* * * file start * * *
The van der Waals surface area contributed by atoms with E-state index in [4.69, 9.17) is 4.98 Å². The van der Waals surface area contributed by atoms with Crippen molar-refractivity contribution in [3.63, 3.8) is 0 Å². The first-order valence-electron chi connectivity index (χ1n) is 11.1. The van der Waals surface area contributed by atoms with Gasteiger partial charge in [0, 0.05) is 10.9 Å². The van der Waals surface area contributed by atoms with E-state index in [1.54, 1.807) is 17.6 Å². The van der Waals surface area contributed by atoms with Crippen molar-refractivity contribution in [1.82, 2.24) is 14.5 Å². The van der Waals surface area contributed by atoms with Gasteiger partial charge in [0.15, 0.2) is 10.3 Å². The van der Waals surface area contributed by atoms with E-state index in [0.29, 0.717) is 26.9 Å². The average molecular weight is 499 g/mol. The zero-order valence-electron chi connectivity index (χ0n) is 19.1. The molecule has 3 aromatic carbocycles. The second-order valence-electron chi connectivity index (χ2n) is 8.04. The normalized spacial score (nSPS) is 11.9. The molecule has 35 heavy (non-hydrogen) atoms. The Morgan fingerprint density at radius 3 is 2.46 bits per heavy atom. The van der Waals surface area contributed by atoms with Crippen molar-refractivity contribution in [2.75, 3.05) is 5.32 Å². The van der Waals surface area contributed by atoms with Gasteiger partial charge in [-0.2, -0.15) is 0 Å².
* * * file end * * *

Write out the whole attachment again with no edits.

The van der Waals surface area contributed by atoms with E-state index in [4.69, 9.17) is 4.98 Å². The van der Waals surface area contributed by atoms with Crippen molar-refractivity contribution in [3.63, 3.8) is 0 Å². The first-order valence-electron chi connectivity index (χ1n) is 11.1. The van der Waals surface area contributed by atoms with Gasteiger partial charge in [0, 0.05) is 10.9 Å². The van der Waals surface area contributed by atoms with E-state index in [1.54, 1.807) is 17.6 Å². The van der Waals surface area contributed by atoms with Crippen molar-refractivity contribution in [1.82, 2.24) is 14.5 Å². The van der Waals surface area contributed by atoms with Gasteiger partial charge in [0.15, 0.2) is 10.3 Å². The van der Waals surface area contributed by atoms with E-state index in [0.29, 0.717) is 26.9 Å². The average molecular weight is 499 g/mol. The zero-order valence-electron chi connectivity index (χ0n) is 19.1. The molecule has 3 aromatic carbocycles. The second-order valence-electron chi connectivity index (χ2n) is 8.04. The normalized spacial score (nSPS) is 11.9. The molecule has 35 heavy (non-hydrogen) atoms. The Morgan fingerprint density at radius 3 is 2.46 bits per heavy atom. The van der Waals surface area contributed by atoms with Crippen molar-refractivity contribution in [2.75, 3.05) is 5.32 Å². The van der Waals surface area contributed by atoms with Gasteiger partial charge in [-0.2, -0.15) is 0 Å².